Coexistent Sickle Cell Disease Has No Impact on the Safety or Outcome of Lytic Therapy in Acute Ischemic Stroke

Findings from Get with the Guidelines-Stroke

Robert J. Adams, Margueritte Cox, Shelly D. Ozark, Julie Kanter, Phillip Schulte, Ying Xian, Gregg C. Fonarow, Eric E. Smith, Lee H. Schwamm

Research output: Contribution to journalArticle

8 Citations (Scopus)

Abstract

Background and Purpose - The recommended treatment for ischemic stroke is tPA (tissue-type plasminogen activator). Although sickle cell disease (SCD) represents no known contraindication to tPA, National Heart Lung and Blood Institute of the National Institutes of Health recommended acute exchange transfusion for stroke in SCD, not tPA. Data on safety and outcomes of tPA in patients are needed to guide tPA use in SCD. Methods - We matched patients from the American Heart Association and American Stroke Association Get With The Guidelines-Stroke registry with SCD to patients without SCD and compared usage, complications, and discharge outcomes after tPA. Multivariable logistic regression models using generalized estimating equations were used to assess outcomes. Results - From 2 016 652 stroke patients admitted to Get With The Guidelines-Stroke sites in the United States, 832 SCD and 3328 non-SCD controls with no differences in admission National Institutes of Health Stroke Scale or blood pressure were identified. Neither the fraction receiving thrombolytic therapy (8.2% for SCD versus 9.4% non-SCD) nor symptomatic intracranial hemorrhage (4.9% of SCD versus 3.2% non-SCD; P=0.4502) was different. There was no difference in a prespecified set of outcome measures for those with SCD compared with controls. Conclusions - Coexistent SCD had no significant impact on the safety or outcome of thrombolytic therapy in acute ischemic stroke. Although the sample size is relatively small, these data suggest that adults with SCD and acute ischemic stroke should be treated with thrombolysis, if they otherwise qualify. Addition studies, however, should track the intracranial hemorrhage rate and provide information on other SCD-related care such as transfusion.

Original languageEnglish (US)
Pages (from-to)686-691
Number of pages6
JournalStroke
Volume48
Issue number3
DOIs
StatePublished - Mar 1 2017

Fingerprint

Sickle Cell Anemia
Stroke
Guidelines
Safety
Tissue Plasminogen Activator
Therapeutics
Intracranial Hemorrhages
Thrombolytic Therapy
National Institutes of Health (U.S.)
Logistic Models
National Heart, Lung, and Blood Institute (U.S.)
Sample Size
Registries
Outcome Assessment (Health Care)
Blood Pressure

Keywords

  • brain infarction
  • quality improvement
  • sickle cell disease
  • stroke
  • thrombolytic therapy

ASJC Scopus subject areas

  • Clinical Neurology
  • Cardiology and Cardiovascular Medicine
  • Advanced and Specialized Nursing

Cite this

Coexistent Sickle Cell Disease Has No Impact on the Safety or Outcome of Lytic Therapy in Acute Ischemic Stroke : Findings from Get with the Guidelines-Stroke. / Adams, Robert J.; Cox, Margueritte; Ozark, Shelly D.; Kanter, Julie; Schulte, Phillip; Xian, Ying; Fonarow, Gregg C.; Smith, Eric E.; Schwamm, Lee H.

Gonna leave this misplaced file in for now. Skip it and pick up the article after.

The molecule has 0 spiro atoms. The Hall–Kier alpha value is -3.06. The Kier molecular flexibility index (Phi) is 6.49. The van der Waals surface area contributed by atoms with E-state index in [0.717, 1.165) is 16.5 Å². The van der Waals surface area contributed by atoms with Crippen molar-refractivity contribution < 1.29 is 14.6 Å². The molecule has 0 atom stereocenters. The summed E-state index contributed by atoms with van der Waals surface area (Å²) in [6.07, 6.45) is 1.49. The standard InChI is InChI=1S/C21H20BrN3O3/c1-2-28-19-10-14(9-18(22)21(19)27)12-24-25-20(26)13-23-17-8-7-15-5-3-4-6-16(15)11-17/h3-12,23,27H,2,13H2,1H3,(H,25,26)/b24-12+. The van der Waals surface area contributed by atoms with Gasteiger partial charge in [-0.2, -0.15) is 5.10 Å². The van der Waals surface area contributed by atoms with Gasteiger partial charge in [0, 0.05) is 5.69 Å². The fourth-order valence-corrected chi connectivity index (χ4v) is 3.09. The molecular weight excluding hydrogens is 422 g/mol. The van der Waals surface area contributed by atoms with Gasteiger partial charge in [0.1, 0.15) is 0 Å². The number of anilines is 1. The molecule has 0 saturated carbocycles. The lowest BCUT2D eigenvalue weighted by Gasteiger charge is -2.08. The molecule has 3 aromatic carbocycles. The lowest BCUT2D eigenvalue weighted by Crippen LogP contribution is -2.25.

In: Stroke, Vol. 48, No. 3, 01.03.2017, p. 686-691.

Research output: Contribution to journalArticle

Adams, Robert J. ; Cox, Margueritte ; Ozark, Shelly D. ; Kanter, Julie ; Schulte, Phillip ; Xian, Ying ; Fonarow, Gregg C. ; Smith, Eric E. ; Schwamm, Lee H. / Coexistent Sickle Cell Disease Has No Impact on the Safety or Outcome of Lytic Therapy in Acute Ischemic Stroke : Findings from Get with the Guidelines-Stroke. In: Stroke. 2017 ; Vol. 48, No. 3. pp. 686-691.
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title = "Coexistent Sickle Cell Disease Has No Impact on the Safety or Outcome of Lytic Therapy in Acute Ischemic Stroke: Findings from Get with the Guidelines-Stroke",
abstract = "Background and Purpose - The recommended treatment for ischemic stroke is tPA (tissue-type plasminogen activator). Although sickle cell disease (SCD) represents no known contraindication to tPA, National Heart Lung and Blood Institute of the National Institutes of Health recommended acute exchange transfusion for stroke in SCD, not tPA. Data on safety and outcomes of tPA in patients are needed to guide tPA use in SCD. Methods - We matched patients from the American Heart Association and American Stroke Association Get With The Guidelines-Stroke registry with SCD to patients without SCD and compared usage, complications, and discharge outcomes after tPA. Multivariable logistic regression models using generalized estimating equations were used to assess outcomes. Results - From 2 016 652 stroke patients admitted to Get With The Guidelines-Stroke sites in the United States, 832 SCD and 3328 non-SCD controls with no differences in admission National Institutes of Health Stroke Scale or blood pressure were identified. Neither the fraction receiving thrombolytic therapy (8.2{\%} for SCD versus 9.4{\%} non-SCD) nor symptomatic intracranial hemorrhage (4.9{\%} of SCD versus 3.2{\%} non-SCD; P=0.4502) was different. There was no difference in a prespecified set of outcome measures for those with SCD compared with controls. Conclusions - Coexistent SCD had no significant impact on the safety or outcome of thrombolytic therapy in acute ischemic stroke. Although the sample size is relatively small, these data suggest that adults with SCD and acute ischemic stroke should be treated with thrombolysis, if they otherwise qualify. Addition studies, however, should track the intracranial hemorrhage rate and provide information on other SCD-related care such as transfusion.",